After a particularly dicey morning, I dropped the kids off at school and headed home. As I drove I was listening to a news report about a problem with bees in the United States. (I bet this is not what you expected to read on my blog today!)
As I listened, I learned that there is currently a growing concern over Colony Collapse Disorder which occurs when a bee hive appears healthy but suddenly, the worker bees do not return to the hive. In order to reach a diagnosis of Colony Collapse Disorder, there needs to be "capped brood" present (baby bees in little hive cells, still growing), a living queen bee and declining numbers of worker bees. (Hang with me here...)
There was a bee expert being interviewed about how he is dealing with CCD and the increasing numbers of dead bees. The belief is that the missing worker bees die outside the hive somewhere, which is why they do not return. The death rate is extraordinarily high and given the fact that their life span is only 1-4 months, this is a concern. The worry goes far beyond human honey consumption. Since bees pollinate crops, their absence greatly effects much of what we eat.
Then the expert said something that really caught my interest. He began to explain that they don't know why the bees are dying and that they are not even trying to figure that out. Instead, they are trying to extend their lives. He went on to talk about how they have been adding a protein supplement "glop" onto hives which causes the bees to worry about why something is messing up their workspace. They eat the "glop" in an effort to clean it up and then live 20% longer.
At this point, my mind is racing. Here are some of the questions that I began to mull over:
1. Do bees eat protein normally??
2. Is introducing a different food source helpful in the long run or the short run?
3. If they bees now have to clean their hive, aren't they doing less "bee work" anyway?
4. Is a 20% increase worth this approach? (I think we are talking about between 6-24 extra days in the life of a bee.)
5. And why, WHY, would you look for a solution before understanding the problem?
It is question #5 that perplexed me most. The problem is that bees are dying. The logical question is why. But this is not being asked and a solution is being concocted without an answer in place. Without really understanding, it seems to me, that the solution could actually become part of the problem. Without asking questions about the reality, how can you really effect the outcome? The problem is not bee life span. The problem is bee death. And, what if this protein "glop" actually creates other problems? What if it distracts the bees from bee work? What if it calls bears to the hives with its protein scent? What if it hurts the bees long term? I am no bee expert and I am probably missing some of the story. But, it seems to me the answer does not fit the question that bee experts need to ask.
As the story ended, I found myself wondering how often I do the exact same thing. How often do I look for a fast fix before trying to understand what is really happening before me. What effect does this have on our family life? Do I intervene in ways that effect change where change is needed, or where it is easy?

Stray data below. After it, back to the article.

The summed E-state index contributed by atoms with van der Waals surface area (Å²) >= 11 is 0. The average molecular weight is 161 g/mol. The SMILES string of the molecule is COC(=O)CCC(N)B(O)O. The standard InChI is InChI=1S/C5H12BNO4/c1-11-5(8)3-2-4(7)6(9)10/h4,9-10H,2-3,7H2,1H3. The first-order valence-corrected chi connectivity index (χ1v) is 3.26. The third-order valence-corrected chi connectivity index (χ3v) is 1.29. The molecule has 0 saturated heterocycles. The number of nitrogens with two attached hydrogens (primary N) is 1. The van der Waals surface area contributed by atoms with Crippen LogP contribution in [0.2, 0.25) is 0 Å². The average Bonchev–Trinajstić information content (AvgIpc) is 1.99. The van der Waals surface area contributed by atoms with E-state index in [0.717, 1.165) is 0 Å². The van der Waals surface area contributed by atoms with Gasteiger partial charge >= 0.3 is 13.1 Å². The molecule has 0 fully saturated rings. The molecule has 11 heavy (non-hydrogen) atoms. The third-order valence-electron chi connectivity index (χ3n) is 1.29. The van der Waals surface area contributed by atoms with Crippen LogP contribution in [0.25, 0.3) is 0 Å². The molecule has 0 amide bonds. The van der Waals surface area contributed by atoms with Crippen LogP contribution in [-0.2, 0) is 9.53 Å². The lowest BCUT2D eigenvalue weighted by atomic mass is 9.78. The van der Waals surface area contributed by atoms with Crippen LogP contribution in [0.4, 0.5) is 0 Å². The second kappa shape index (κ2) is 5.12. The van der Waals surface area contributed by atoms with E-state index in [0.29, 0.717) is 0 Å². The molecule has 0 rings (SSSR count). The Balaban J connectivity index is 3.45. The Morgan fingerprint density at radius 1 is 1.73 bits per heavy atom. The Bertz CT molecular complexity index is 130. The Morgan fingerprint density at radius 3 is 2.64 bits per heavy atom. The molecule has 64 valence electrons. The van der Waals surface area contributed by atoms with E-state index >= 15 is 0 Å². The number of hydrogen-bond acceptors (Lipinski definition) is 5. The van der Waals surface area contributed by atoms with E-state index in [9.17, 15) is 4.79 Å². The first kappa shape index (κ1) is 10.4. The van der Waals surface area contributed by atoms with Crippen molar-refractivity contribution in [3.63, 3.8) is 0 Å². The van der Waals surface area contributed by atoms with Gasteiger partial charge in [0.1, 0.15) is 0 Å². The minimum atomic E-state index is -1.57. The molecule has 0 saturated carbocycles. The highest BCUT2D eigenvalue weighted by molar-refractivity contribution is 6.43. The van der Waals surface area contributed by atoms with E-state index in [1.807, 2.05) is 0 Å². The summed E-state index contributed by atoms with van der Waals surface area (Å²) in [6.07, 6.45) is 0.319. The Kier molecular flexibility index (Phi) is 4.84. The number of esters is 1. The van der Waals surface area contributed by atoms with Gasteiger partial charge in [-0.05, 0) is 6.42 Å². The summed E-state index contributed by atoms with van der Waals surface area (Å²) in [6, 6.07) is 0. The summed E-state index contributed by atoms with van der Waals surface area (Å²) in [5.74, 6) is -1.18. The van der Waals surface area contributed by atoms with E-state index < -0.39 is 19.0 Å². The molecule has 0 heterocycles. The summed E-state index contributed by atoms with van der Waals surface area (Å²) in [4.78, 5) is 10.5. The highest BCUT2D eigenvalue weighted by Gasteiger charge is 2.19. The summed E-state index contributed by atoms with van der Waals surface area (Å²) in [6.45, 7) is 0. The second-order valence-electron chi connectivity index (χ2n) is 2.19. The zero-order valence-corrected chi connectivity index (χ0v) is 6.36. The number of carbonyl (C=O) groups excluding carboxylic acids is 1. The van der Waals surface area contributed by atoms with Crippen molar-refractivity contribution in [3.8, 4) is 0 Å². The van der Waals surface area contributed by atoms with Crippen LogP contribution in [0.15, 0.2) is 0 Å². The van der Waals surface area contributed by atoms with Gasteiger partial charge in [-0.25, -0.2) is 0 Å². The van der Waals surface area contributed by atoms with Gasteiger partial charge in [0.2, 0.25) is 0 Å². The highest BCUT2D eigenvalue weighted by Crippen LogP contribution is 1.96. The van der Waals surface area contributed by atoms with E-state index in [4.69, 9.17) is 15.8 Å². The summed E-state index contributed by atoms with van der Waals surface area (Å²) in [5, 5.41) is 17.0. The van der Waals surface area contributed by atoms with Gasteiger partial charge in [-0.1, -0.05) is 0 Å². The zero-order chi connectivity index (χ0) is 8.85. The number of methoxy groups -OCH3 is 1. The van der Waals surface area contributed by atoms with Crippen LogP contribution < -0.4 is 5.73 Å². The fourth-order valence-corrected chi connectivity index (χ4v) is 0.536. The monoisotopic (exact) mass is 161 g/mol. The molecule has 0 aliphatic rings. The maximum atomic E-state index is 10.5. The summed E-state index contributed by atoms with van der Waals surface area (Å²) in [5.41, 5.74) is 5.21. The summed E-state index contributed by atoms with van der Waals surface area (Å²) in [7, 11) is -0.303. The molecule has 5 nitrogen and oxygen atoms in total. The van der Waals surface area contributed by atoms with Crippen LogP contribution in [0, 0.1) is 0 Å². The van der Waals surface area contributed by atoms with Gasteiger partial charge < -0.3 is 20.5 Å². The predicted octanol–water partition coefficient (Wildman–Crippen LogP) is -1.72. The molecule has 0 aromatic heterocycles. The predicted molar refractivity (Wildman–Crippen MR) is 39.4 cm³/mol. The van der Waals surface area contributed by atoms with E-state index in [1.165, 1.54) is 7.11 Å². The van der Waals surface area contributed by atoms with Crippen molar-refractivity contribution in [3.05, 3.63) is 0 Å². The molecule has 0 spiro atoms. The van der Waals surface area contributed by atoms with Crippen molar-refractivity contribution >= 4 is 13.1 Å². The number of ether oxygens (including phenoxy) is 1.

This morning was a little crazy here. The beginning of the school year can be that way. My kids are squirrely, our routine is still settling and we are all a bit low on sleep. One of my boys is fighting me, day and night, on everything from chores to clothes and I am feeling weary. This morning, I lost my patience, raised my voice and struggled with deep frustration. Doling out discipline in the face of disobedience can be an easy fix. For the sake of a 20% increase in the peacefulness of our morning, I chose an action and moved forward... without ever asking WHY. Why is my boy so frustrated? Why is his wick so short? What does he really need? The answer to our problem lies in the asking of these questions, not in the knee jerk reaction of power over position.
Looking around my hive today, I am reminded that the work that we do is not short term. As mommas to our babies, the questions we ask ourselves about the little ones at our knees matter far more than the behavior we are seeing today. Behavior begins somewhere. It has a purpose. A frustrated child acts out. An attention-needing child gets loud. A sad child might be mad. A stressed child causes stress. A confused child seeks (or creates) order. A needy child seeks structure. And all of this, all of this, can be impacted by our contact with them. Processing can release frustration. Time can offer attention. An embrace can release sadness. Assistance can eliminate stress. Clarification can clear confusion. Lap-time fills neediness. We have what it takes... if we are not distracted by the short term... if we do not offer up the "glop".
Our lives at home can be hectic. So it is in my home, too. And we will not always respond the way we wish that we would. But this morning, I was reminded that my work is worth more than the keeping of bees. I was reminded of the futility of offering what is not needed without ever asking the deeper questions of my kids. When I ask, when I think, when I wonder, when I reach out, what I will find is the place where my babies and I connect. What I will discover in that place is a sacred spot that I was always intended to fill. Yes, sometimes I will miss it. Sometimes, my short fuse will stand in my way. But sometimes, I will see it and act and be love incarnate in the life of my child.
Even in the midst of busy days and nights, let's be mindful of our need to slow down. Let's look around our hives today and take a deep breath and ask the hard questions and offer what is needed in place of what is easy. I know how tired we get. But there is energy to be found in the loving of our kids, in listening to them laugh and in knowing them well... good days and bad.
Blessings on your day.